Petition could force vote on Port Lavaca late-night drinking

Elena Watts By Elena Watts

July 10, 2013 at 2:10 a.m.
Updated July 11, 2013 at 2:11 a.m.

The addition of an Applebee's restaurant in Port Lavaca likely hinges on a citywide special election.

On Wednesday, Port Lavaca City Secretary Mandy Grant unofficially certified the 200 signatures needed to repeal an ordinance that extended the hours for sale of alcohol to 2 a.m. for the sake of the new business.

The ordinance went into effect in April, and Pastor Kevin LeVrier, with Freedom House Assembly of God, along with a 10-person committee, went person to person to obtain signatures.

LeVrier submitted 230 signatures, but 30 signatures were disqualified because some were repeats, and others were not registered voters in the city of Port Lavaca, Grant said.

If the ordinance is not repealed Aug. 12, it will be suspended until a special citywide election Nov. 5, which is how LeVrier believes the decision will play out.

"City Council could choose to repeal the ordinance, but it sounds like that is not being treated as an option," he said. "They will automatically send it to a ballot vote."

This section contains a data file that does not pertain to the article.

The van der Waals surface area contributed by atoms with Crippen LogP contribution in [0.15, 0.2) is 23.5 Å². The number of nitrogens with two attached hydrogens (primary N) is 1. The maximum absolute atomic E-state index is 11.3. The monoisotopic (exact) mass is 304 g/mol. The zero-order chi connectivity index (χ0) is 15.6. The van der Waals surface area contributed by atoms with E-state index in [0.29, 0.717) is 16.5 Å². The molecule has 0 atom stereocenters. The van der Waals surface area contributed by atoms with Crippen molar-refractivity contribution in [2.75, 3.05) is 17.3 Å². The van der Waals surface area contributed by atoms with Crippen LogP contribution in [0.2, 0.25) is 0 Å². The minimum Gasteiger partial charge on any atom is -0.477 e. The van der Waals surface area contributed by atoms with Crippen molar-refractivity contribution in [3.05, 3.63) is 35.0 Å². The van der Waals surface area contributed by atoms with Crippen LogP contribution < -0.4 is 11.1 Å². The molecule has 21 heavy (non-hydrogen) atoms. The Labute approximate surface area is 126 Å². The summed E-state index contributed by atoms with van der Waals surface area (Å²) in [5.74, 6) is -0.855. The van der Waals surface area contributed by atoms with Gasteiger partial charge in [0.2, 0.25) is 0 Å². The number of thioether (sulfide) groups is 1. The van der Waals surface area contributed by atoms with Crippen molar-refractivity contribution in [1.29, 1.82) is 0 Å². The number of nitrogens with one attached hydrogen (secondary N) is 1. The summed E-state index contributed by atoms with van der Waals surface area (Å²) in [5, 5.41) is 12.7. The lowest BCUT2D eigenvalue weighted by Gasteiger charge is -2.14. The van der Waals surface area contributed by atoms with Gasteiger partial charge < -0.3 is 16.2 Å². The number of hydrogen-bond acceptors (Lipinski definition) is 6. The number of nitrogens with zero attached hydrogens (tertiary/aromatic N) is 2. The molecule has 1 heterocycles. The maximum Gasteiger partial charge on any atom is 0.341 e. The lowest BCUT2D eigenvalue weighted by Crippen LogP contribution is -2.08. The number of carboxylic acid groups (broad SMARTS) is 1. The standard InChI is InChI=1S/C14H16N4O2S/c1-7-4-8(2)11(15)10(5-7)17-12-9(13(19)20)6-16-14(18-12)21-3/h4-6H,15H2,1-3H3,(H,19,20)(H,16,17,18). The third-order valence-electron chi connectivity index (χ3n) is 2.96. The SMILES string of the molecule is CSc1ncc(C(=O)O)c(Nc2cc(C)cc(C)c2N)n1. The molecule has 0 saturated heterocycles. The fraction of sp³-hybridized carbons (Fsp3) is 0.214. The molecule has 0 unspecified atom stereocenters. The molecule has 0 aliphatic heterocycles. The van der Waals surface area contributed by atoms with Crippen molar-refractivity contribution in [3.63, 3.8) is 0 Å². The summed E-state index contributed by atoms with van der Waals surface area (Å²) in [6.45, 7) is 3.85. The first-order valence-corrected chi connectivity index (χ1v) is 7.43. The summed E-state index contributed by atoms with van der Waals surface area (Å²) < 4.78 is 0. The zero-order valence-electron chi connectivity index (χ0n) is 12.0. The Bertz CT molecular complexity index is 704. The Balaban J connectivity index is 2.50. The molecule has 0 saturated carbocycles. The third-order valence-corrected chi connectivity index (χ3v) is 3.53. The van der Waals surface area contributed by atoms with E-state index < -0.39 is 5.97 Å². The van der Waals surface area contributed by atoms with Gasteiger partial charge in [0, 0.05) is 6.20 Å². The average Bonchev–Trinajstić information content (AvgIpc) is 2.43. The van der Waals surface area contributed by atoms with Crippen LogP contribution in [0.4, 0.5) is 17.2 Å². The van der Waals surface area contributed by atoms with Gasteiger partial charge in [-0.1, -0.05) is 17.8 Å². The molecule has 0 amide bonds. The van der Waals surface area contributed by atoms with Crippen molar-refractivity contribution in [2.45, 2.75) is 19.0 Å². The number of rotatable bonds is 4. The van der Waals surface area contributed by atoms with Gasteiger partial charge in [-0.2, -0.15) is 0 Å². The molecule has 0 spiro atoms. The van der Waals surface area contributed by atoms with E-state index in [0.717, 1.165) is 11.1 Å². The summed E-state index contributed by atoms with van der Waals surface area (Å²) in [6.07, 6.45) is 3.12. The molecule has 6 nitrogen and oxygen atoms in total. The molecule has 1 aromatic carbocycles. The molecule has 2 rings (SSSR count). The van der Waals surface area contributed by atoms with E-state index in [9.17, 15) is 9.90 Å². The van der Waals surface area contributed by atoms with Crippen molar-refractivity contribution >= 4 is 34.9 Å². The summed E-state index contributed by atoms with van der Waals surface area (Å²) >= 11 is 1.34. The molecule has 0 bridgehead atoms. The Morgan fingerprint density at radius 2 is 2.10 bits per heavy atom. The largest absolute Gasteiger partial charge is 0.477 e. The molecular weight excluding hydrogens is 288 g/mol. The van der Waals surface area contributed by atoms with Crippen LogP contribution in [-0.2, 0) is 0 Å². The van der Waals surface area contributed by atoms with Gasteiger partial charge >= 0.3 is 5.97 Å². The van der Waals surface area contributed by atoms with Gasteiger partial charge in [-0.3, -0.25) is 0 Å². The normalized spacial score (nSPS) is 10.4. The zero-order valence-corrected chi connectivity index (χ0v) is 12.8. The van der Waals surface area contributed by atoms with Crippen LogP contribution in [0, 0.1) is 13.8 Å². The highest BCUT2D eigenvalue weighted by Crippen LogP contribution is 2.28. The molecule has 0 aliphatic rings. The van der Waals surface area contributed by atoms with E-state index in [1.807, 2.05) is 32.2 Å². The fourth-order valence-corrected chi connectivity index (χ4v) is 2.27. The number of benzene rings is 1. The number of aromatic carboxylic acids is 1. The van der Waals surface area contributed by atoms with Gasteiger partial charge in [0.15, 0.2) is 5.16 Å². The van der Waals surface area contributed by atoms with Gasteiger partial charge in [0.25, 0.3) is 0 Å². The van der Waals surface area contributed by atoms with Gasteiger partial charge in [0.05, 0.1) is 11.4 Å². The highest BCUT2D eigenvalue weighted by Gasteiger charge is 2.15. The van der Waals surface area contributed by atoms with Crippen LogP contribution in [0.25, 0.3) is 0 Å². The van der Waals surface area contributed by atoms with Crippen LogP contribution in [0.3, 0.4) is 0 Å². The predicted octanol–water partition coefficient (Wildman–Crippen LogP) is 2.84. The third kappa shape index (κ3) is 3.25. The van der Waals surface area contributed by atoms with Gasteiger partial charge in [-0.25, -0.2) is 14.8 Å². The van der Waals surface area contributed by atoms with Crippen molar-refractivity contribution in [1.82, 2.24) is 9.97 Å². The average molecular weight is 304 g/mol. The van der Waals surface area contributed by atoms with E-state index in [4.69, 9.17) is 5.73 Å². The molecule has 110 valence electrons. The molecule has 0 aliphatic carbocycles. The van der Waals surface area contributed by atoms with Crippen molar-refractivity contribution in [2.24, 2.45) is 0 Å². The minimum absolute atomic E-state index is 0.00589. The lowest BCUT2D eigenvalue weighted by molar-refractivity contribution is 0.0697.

Holding a Nov. 5 special election will require the city to hire personnel to the tune of $8,000 to $10,000, said Bob Turner, city manager for Port Lavaca.

Applebee's purchased land at the intersection of state Highway 35 and Virginia Street before the ordinance had even been discussed by council members, LeVrier said, and that was the problem.

LeVrier decided to take it to the people.

"Some were indifferent and didn't want to get involved, but no one was angry," he said. "Some were even for the ordinance but signed the petition because they didn't like the way it was handled."

This was not the first time the Port Lavaca City Council discussed late-night drinking.

In 1978, the council adopted extended hours for sale of alcohol only to have them repealed in 1982. The extended hours were adopted again June 24, 1984. Less than a month later, the council received a petition with 932 certified signatures that demanded the ordinance be submitted to a vote. In that case, the council counted 494 votes for and 1,045 votes against continuing the sale of late-night alcohol; therefore, the ordinance was repealed.

The signatures on the petition will be certified before City Council on Aug. 12, at which time a decision will be made to repeal the ordinance or send it to a citywide vote.



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